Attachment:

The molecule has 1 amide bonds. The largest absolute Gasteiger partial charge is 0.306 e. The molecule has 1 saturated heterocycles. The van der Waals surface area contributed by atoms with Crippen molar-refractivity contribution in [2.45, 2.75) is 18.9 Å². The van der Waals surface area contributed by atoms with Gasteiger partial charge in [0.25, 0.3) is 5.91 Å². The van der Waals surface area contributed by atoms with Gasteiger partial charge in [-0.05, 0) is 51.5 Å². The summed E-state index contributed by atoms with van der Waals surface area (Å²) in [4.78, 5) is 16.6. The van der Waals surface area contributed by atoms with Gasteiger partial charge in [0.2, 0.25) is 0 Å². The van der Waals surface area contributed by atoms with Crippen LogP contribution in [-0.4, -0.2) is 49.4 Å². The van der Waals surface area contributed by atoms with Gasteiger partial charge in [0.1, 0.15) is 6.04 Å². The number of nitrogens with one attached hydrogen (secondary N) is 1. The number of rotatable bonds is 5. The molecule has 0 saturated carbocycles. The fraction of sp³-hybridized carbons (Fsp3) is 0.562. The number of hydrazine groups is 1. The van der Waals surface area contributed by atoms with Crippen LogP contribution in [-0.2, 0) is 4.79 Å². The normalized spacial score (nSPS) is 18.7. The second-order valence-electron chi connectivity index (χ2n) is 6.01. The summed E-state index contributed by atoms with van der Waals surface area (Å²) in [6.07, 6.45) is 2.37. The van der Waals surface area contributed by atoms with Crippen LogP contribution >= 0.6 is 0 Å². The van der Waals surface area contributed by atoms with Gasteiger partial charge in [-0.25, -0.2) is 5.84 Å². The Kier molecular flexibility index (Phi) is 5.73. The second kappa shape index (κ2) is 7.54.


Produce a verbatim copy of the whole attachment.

The molecule has 1 amide bonds. The largest absolute Gasteiger partial charge is 0.306 e. The molecule has 1 saturated heterocycles. The van der Waals surface area contributed by atoms with Crippen molar-refractivity contribution in [2.45, 2.75) is 18.9 Å². The van der Waals surface area contributed by atoms with Gasteiger partial charge in [0.25, 0.3) is 5.91 Å². The van der Waals surface area contributed by atoms with Gasteiger partial charge in [-0.05, 0) is 51.5 Å². The summed E-state index contributed by atoms with van der Waals surface area (Å²) in [4.78, 5) is 16.6. The van der Waals surface area contributed by atoms with Gasteiger partial charge in [0.2, 0.25) is 0 Å². The van der Waals surface area contributed by atoms with Crippen LogP contribution in [-0.4, -0.2) is 49.4 Å². The van der Waals surface area contributed by atoms with Gasteiger partial charge in [0.1, 0.15) is 6.04 Å². The number of nitrogens with one attached hydrogen (secondary N) is 1. The number of rotatable bonds is 5. The molecule has 0 saturated carbocycles. The fraction of sp³-hybridized carbons (Fsp3) is 0.562. The number of hydrazine groups is 1. The van der Waals surface area contributed by atoms with Crippen LogP contribution in [-0.2, 0) is 4.79 Å². The normalized spacial score (nSPS) is 18.7. The second-order valence-electron chi connectivity index (χ2n) is 6.01. The summed E-state index contributed by atoms with van der Waals surface area (Å²) in [6.07, 6.45) is 2.37. The van der Waals surface area contributed by atoms with Crippen LogP contribution >= 0.6 is 0 Å². The van der Waals surface area contributed by atoms with Gasteiger partial charge in [-0.25, -0.2) is 5.84 Å². The Kier molecular flexibility index (Phi) is 5.73. The second kappa shape index (κ2) is 7.54.